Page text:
As last week’s headlines on the popular revolution in Egypt are replaced by the violent protests taking place across Libya, comparisons drawn between the two countries are constant.
In her piece Libya Protests: Muammar Gaddafi’s Leadership Vacuum, Eliza Griswold of the Daily Beast argues the importance of recognizing that the two countries are fundamentally different.
“When it comes to a functioning civil society, Libya is a near total vacuum. It is home to six million people, not Egypt’s 80 million, who have lived in almost total isolation for 41 years. Internet access is limited. So are opportunities for study abroad for anyone whose last name isn’t Gaddafi. Unlike Egypt, the country is filthy rich, but that money is meaningless for those outside of the regime.”
According to Griswold, this “vacuum,” means that, global forces have held, and will continue to hold a limited sway over the events taking place in Libya. “Unlike Egypt, there are not millions of tourists arriving every year. There are only a small handful of international visitors, many of whom (including me) have received direct invitations from the Gaddafi regime to come watch their petro-dollar Potemkin village function as an “opening” state.”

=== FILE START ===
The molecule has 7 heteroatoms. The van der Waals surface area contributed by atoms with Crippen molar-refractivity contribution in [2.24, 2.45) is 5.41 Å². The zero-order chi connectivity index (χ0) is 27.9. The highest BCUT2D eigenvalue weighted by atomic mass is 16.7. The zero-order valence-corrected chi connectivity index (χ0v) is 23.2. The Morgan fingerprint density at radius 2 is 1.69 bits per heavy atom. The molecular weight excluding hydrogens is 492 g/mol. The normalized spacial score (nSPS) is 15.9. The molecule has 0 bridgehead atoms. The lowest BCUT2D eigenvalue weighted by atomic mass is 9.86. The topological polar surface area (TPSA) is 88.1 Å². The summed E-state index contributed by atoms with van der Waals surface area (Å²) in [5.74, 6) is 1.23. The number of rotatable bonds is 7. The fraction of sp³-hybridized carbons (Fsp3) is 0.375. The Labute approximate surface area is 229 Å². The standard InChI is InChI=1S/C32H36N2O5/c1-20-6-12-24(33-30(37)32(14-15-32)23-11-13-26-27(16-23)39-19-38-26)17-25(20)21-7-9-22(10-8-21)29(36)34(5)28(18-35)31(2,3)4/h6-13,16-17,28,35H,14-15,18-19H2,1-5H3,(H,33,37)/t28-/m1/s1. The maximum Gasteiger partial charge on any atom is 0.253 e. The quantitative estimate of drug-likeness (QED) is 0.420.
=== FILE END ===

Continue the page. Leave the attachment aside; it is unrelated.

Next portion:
Now that Gadhafi’s son, Seif al-Islam has adopted his father’s violent rhetoric, warning that “rivers of blood” would flow if the protests did not stop, it seems there is very little hope for alternative leadership in Libya. Unable to appeal to powers in the West, popular calls for reform have no audience within or beyond the borders of their nation.
Evelyn Leopold, a veteran reporter at the United Nations, offers insight into another difference in the case of Libya: the oil factor. In her column in the Huffington Post, Libya at UN: A Bridge Too Far. Leopold argues that although the the UN Security Council condemned the violence in Libya, “many analysts believe there is little the Council or anyone else could do to convince Gadhafi to step down unless his generals revolt.”
Estimates from human rights groups put the death toll at about 300 people, many in eastern regions, which are now controlled by the opposition in the sparsely-populated country of 6.4 million people, and the Libyan Envoy has now deemed it genocide. In the face of such widespread suffering, it seems there must be universal agreement that the massacre must be stopped.
Yet, according to Leopold, the UN will most likely not move to take action beyond condemning words. Why is there such reluctance to take action? According to Leopold, the West’s appetite for oil is largely to blame.
“Europeans, especially Italy, depend on Libyan oil. World prices soared to a 2 ½ year high and the Dow Jones Industrial Index dropped because of the chaos in Libya.Since since the US invasion of Iraq, any sanctions face a difficult time in the Security Council. Actions by the United States and Europeans on oil and the use of technology to make sure Libyans get information, are more realistic.”
In contrast to the flurry of optimistic commentary that heralded the uprising in Egypt, both Leopold and Griswold present a dismal future for reform and civil society in Libya. If you are frustrated by the UN’s response, or if you have some insight to the future of Gadhafi’s regime, please take this opportunity to voice it.